The twin electric sliding side doors open with a single tug of the handle, or via buttons either inside the car or on the key fob.
No SUV with normal doors comes even close to offering such a wide aperture (750mm by 1230mm), and it’s upsides like this that make an old-fashioned MPV really stand out.
Those middle captain’s chairs (standard on both grades) don’t only recline like a business class seat on a Qantas Dreamliner, they also move inwards to be closer together, thereby allowing a greater degree of sliding fore and aft by tucking inside the wheel wells. Robert Wadlow (Google him) would be comfortable.
Both of these seats also come with lovely sculptured headrests, and each has ISOFIX and top tethers for the two smallest kids.
Access to the 40:20:40 third row is as easy as pulling a lever that makes the kerbside captain’s chair tilt and slide forwards.
There are actually three rear seat bases and three over-shoulder seatbelts, plus anchorage points (but no ISOFIX in the third row). I had ample legroom, though headroom is best saved for those 180cm or less.
It could be easier for the third-row occupant to slide the second row seats back into place once they’re situated, by the way, instead of having to reach right around to the front-lower-side of the captain’s chair ahead of them.
While all three rows have roof vents with a roof-mounted control pad, endless storage options, LED lights and moving headrests, the lack of any USB points aside from the two-up front is a bit incongruous.
In classic clever Honda packaging style, the third-row seat bench elegantly tumbles and folds away into a hole in the floor. When said third row is in use, that deep hole become somewhere to fit a few suitcases.
All up, the Odyssey has a lower floor, taller roof, bigger windows, and larger side doors than any price-point SUV, and for those regularly carrying six-plus people makes more sense.
There’s just the one engine option, a 2.4-litre naturally-aspirated petrol making 129kW at 6200rpm and 225Nm at 4000rpm.
It drives the front wheels and is mated to a CVT automatic with paddles.
Combined-cycle fuel consumption is 8.0 litres per 100km (91 RON), an average of the 10.2L/100km urban route and 6.8L/100km highway route.
We averaged 9.9L/100km over a long mixed route, a figure that would increase with seven occupants rather than three.
There are positive aspects to the Odyssey, most apparent in town. Its steering is light but consistent and actually quite direct on more trying applications, it offers great exterior vision, and its turning circle is a respectable 10.8 metres.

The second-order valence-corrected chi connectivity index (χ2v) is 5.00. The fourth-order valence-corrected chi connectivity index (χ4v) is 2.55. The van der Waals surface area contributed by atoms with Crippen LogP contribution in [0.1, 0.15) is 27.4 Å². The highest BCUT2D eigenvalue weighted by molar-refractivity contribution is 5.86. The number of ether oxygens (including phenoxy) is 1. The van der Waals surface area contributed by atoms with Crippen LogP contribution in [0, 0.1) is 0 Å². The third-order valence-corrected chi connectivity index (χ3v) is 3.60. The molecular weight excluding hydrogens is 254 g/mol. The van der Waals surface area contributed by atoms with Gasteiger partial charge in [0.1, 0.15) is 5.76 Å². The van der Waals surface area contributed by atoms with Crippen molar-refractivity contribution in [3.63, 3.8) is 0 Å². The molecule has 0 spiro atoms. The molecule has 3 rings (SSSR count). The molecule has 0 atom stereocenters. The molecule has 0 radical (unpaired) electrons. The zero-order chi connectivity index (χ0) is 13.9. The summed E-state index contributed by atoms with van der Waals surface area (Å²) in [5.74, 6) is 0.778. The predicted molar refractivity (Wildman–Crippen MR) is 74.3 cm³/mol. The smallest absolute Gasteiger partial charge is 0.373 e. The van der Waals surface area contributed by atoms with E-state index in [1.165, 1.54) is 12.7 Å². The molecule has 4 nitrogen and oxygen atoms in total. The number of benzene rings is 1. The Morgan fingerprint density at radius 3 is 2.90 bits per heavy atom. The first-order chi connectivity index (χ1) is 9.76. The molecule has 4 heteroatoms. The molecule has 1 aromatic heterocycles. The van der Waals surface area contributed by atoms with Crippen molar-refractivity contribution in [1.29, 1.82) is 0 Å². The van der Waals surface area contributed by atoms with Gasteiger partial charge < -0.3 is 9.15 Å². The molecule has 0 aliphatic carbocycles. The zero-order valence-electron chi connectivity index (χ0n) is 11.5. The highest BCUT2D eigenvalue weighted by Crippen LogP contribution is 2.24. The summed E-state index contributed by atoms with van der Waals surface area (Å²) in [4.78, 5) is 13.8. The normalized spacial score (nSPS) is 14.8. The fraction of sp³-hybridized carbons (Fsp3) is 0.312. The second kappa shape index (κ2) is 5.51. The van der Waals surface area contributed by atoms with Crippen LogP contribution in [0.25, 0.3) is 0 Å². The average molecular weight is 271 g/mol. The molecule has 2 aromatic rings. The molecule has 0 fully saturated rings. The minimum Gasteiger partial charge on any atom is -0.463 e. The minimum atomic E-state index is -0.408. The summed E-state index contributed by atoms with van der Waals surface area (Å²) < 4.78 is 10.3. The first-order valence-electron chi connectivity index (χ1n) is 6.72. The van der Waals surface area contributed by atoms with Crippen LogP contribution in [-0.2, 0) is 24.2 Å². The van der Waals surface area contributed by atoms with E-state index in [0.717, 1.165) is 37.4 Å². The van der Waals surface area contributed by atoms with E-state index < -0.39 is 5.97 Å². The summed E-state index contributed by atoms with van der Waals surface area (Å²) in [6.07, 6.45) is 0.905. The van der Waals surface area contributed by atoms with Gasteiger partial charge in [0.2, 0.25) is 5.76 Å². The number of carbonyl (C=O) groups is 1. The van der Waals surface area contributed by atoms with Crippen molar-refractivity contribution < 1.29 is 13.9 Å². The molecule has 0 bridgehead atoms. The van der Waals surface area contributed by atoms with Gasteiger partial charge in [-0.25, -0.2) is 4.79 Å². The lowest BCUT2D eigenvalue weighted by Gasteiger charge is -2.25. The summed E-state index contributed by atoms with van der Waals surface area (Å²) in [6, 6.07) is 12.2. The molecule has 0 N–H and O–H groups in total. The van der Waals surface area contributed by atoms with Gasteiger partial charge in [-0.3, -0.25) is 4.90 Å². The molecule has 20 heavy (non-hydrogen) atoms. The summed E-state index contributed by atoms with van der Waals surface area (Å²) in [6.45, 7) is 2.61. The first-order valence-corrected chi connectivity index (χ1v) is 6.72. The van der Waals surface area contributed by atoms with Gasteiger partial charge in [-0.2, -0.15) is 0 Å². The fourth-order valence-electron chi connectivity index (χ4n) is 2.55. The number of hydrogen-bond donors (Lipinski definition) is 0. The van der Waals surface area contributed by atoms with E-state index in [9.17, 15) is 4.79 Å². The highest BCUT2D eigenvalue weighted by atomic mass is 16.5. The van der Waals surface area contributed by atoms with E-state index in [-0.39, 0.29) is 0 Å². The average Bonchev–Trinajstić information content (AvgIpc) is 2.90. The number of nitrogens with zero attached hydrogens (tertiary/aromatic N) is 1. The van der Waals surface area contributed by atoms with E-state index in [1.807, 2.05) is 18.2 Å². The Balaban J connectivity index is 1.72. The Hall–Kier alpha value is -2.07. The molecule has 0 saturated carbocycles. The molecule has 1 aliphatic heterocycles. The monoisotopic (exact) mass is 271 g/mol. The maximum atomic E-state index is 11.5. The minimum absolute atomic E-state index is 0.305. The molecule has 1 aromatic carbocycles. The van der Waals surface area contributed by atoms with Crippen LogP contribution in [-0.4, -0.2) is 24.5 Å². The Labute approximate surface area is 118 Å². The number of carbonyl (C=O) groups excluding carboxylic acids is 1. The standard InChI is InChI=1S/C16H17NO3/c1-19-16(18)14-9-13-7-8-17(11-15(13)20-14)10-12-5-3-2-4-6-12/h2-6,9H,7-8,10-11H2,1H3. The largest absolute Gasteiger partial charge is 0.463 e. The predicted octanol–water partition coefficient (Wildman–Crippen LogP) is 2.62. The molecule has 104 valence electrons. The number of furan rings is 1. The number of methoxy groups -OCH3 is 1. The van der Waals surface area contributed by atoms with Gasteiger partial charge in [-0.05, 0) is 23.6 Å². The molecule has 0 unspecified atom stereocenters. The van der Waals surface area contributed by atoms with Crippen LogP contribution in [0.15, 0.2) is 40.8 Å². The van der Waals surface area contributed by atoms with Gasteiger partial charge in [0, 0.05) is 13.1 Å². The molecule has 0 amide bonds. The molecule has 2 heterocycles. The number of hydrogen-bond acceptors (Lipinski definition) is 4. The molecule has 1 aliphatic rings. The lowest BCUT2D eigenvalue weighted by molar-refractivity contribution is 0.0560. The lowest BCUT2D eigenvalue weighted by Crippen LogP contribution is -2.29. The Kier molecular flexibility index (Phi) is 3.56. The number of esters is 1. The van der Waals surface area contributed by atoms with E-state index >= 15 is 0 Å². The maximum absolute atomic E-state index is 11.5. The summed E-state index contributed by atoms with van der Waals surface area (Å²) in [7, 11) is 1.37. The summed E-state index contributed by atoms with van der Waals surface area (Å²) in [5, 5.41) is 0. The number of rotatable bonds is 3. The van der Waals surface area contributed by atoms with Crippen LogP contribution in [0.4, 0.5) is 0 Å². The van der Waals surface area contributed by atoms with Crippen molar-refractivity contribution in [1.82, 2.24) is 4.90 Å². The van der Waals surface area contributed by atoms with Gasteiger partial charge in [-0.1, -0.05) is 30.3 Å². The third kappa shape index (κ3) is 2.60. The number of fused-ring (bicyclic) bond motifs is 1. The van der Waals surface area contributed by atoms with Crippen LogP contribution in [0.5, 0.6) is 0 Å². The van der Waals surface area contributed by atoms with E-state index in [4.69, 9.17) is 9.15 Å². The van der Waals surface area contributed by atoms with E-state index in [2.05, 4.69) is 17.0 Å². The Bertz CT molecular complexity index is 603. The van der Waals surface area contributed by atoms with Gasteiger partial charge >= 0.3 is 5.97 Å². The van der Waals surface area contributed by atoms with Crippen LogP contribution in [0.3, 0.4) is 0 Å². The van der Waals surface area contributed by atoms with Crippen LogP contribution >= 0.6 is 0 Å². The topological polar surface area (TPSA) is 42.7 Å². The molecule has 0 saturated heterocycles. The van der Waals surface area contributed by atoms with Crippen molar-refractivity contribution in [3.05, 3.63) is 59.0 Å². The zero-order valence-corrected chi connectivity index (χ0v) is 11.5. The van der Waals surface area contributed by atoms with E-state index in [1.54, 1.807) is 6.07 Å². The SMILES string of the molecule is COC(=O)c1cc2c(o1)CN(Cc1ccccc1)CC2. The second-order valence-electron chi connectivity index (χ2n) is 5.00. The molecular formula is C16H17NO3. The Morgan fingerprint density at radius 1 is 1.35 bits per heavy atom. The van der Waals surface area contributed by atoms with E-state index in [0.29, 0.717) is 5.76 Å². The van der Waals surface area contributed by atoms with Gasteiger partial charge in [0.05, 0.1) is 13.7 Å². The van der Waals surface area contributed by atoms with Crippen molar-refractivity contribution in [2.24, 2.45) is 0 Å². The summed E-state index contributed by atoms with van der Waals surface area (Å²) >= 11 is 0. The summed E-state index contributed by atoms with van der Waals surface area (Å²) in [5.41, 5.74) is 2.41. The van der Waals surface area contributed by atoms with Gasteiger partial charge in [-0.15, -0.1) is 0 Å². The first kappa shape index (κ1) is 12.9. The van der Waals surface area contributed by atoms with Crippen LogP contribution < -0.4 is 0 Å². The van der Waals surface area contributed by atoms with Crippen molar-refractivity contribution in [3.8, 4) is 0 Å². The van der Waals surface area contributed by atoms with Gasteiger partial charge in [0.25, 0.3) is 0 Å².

The engine also offers linear responses in stop/start driving, and small bump absorption is relatively good as well. It feels quite stable on highways and is always an absolute cinch to drive.
Thicker glass all round and new wheel resonators also reduce the intrusion of wind and road noise into the cabin. It’s hushed on good road surfaces, but the NVH does degrade a bit over coarser-chip highways in regional areas.
The ventilated front and solid rear disc brakes haul the Odyssey up well enough, and its pedal feel and body control under braking are both acceptable.
It would be unreasonable to expect it to be a dynamic sensation, but I do think its springs and dampers could offer a little better control of the body over undulating highways, just to keep rear occupants sitting over the torsion-beam rear more settled.
That engine’s refinement also degrades under heavy throttle, because like all Honda i-VTEC units sans turbocharger, it develops its power very high in the rev band, hence more noise.
This, coupled with the one-note CVT means it’s not particularly snappy or silent on overtakes.
If you want a people-mover for long road trips, a more expensive Carnival diesel is punchier, more frugal, and cushier in terms of bump suppression.
Honda offers a five-year, unlimited-kilometre warranty with the Odyssey. Servicing is required every six months or 10,000km (whichever occurs first).
While these intervals are clearly too short compared to the majority of other manufacturers with annual and 15,000km intervals, each of the first five Honda visits is capped at a cheap $125.
By comparison, the Kia Carnival averages yearly service costs of between $492 (V6) and $515 (diesel), though it does offer longer 15,000km intervals.
It’s a very sensible vehicle, with a well-built and hugely practical interior the obvious selling point. It’ll leave a hole in Honda Australia’s dwindling range when it’s gone.
As an older design, it doesn’t offer what I’d consider to be a more compelling package than the top-selling Kia Carnival.
However if you’re someone who ferries numerous kids or clients , it’s miles better for the task than any equivalent-price SUV – and those captain’s chairs are a real point of difference.
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MORE: Everything Honda Odyssey